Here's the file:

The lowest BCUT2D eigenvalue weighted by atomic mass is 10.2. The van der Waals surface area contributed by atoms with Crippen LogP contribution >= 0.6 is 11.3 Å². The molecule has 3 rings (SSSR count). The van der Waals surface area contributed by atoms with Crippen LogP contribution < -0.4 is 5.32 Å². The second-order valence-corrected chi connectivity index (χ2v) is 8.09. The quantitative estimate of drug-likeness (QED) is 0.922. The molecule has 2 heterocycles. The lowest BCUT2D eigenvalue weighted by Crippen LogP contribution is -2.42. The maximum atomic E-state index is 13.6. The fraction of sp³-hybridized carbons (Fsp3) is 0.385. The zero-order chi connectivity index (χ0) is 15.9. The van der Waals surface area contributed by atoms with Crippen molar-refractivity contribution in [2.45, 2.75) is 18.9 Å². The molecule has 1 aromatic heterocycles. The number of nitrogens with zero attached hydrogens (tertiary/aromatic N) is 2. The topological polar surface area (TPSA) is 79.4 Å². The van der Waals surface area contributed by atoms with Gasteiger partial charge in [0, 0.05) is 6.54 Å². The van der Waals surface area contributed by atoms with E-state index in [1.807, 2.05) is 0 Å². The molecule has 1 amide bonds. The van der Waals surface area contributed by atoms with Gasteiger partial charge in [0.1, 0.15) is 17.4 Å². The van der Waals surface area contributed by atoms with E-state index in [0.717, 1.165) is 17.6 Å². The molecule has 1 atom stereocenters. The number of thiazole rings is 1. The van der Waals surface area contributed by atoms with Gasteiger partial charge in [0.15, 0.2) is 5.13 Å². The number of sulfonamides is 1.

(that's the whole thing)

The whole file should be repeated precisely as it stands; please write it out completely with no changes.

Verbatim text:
The lowest BCUT2D eigenvalue weighted by atomic mass is 10.2. The van der Waals surface area contributed by atoms with Crippen LogP contribution >= 0.6 is 11.3 Å². The molecule has 3 rings (SSSR count). The van der Waals surface area contributed by atoms with Crippen LogP contribution < -0.4 is 5.32 Å². The second-order valence-corrected chi connectivity index (χ2v) is 8.09. The quantitative estimate of drug-likeness (QED) is 0.922. The molecule has 2 heterocycles. The lowest BCUT2D eigenvalue weighted by Crippen LogP contribution is -2.42. The maximum atomic E-state index is 13.6. The fraction of sp³-hybridized carbons (Fsp3) is 0.385. The zero-order chi connectivity index (χ0) is 15.9. The van der Waals surface area contributed by atoms with Crippen molar-refractivity contribution in [2.45, 2.75) is 18.9 Å². The molecule has 1 aromatic heterocycles. The number of nitrogens with zero attached hydrogens (tertiary/aromatic N) is 2. The topological polar surface area (TPSA) is 79.4 Å². The van der Waals surface area contributed by atoms with Gasteiger partial charge in [0, 0.05) is 6.54 Å². The van der Waals surface area contributed by atoms with E-state index in [1.807, 2.05) is 0 Å². The molecule has 1 amide bonds. The van der Waals surface area contributed by atoms with Gasteiger partial charge in [0.1, 0.15) is 17.4 Å². The van der Waals surface area contributed by atoms with E-state index in [0.717, 1.165) is 17.6 Å². The molecule has 1 atom stereocenters. The number of thiazole rings is 1. The van der Waals surface area contributed by atoms with Gasteiger partial charge in [0.15, 0.2) is 5.13 Å². The number of sulfonamides is 1.